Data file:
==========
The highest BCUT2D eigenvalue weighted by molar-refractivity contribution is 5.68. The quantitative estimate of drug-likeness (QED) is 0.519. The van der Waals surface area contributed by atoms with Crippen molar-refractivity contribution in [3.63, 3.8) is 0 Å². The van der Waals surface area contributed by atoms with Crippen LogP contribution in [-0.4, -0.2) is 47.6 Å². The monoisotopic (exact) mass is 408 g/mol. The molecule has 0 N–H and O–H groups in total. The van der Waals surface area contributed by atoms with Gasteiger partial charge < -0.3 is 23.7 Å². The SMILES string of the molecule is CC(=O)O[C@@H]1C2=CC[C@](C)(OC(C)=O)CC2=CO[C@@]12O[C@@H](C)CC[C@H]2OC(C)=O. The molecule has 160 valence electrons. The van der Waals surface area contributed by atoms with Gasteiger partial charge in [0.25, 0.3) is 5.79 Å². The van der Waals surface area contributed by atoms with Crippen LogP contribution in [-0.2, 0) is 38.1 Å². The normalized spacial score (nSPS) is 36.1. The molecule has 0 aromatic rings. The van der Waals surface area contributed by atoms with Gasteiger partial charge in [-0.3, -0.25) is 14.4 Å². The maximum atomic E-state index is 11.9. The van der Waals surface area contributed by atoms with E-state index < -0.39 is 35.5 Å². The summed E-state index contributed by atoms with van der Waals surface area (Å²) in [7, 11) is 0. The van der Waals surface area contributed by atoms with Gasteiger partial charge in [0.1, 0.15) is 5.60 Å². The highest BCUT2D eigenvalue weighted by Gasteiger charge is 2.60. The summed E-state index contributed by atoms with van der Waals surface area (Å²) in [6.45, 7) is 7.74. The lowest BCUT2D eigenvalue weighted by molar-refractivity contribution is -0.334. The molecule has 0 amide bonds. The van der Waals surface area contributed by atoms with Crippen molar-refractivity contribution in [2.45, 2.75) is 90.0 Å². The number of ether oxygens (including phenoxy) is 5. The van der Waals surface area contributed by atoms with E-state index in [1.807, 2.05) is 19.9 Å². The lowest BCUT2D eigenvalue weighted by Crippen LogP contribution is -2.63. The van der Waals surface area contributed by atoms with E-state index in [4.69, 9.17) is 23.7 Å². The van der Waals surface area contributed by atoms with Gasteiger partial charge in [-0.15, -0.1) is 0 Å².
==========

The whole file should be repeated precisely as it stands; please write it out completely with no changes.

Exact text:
The highest BCUT2D eigenvalue weighted by molar-refractivity contribution is 5.68. The quantitative estimate of drug-likeness (QED) is 0.519. The van der Waals surface area contributed by atoms with Crippen molar-refractivity contribution in [3.63, 3.8) is 0 Å². The van der Waals surface area contributed by atoms with Crippen LogP contribution in [-0.4, -0.2) is 47.6 Å². The monoisotopic (exact) mass is 408 g/mol. The molecule has 0 N–H and O–H groups in total. The van der Waals surface area contributed by atoms with Gasteiger partial charge < -0.3 is 23.7 Å². The SMILES string of the molecule is CC(=O)O[C@@H]1C2=CC[C@](C)(OC(C)=O)CC2=CO[C@@]12O[C@@H](C)CC[C@H]2OC(C)=O. The molecule has 160 valence electrons. The van der Waals surface area contributed by atoms with Gasteiger partial charge in [0.25, 0.3) is 5.79 Å². The van der Waals surface area contributed by atoms with Crippen LogP contribution in [-0.2, 0) is 38.1 Å². The normalized spacial score (nSPS) is 36.1. The molecule has 0 aromatic rings. The van der Waals surface area contributed by atoms with Gasteiger partial charge in [-0.3, -0.25) is 14.4 Å². The maximum atomic E-state index is 11.9. The van der Waals surface area contributed by atoms with E-state index < -0.39 is 35.5 Å². The summed E-state index contributed by atoms with van der Waals surface area (Å²) in [7, 11) is 0. The van der Waals surface area contributed by atoms with Gasteiger partial charge in [0.1, 0.15) is 5.60 Å². The highest BCUT2D eigenvalue weighted by Gasteiger charge is 2.60. The summed E-state index contributed by atoms with van der Waals surface area (Å²) in [6.45, 7) is 7.74. The lowest BCUT2D eigenvalue weighted by molar-refractivity contribution is -0.334. The molecule has 0 amide bonds. The van der Waals surface area contributed by atoms with Crippen molar-refractivity contribution in [2.45, 2.75) is 90.0 Å². The number of ether oxygens (including phenoxy) is 5. The van der Waals surface area contributed by atoms with E-state index in [1.807, 2.05) is 19.9 Å². The lowest BCUT2D eigenvalue weighted by Crippen LogP contribution is -2.63. The van der Waals surface area contributed by atoms with E-state index in [4.69, 9.17) is 23.7 Å². The van der Waals surface area contributed by atoms with Gasteiger partial charge in [-0.15, -0.1) is 0 Å².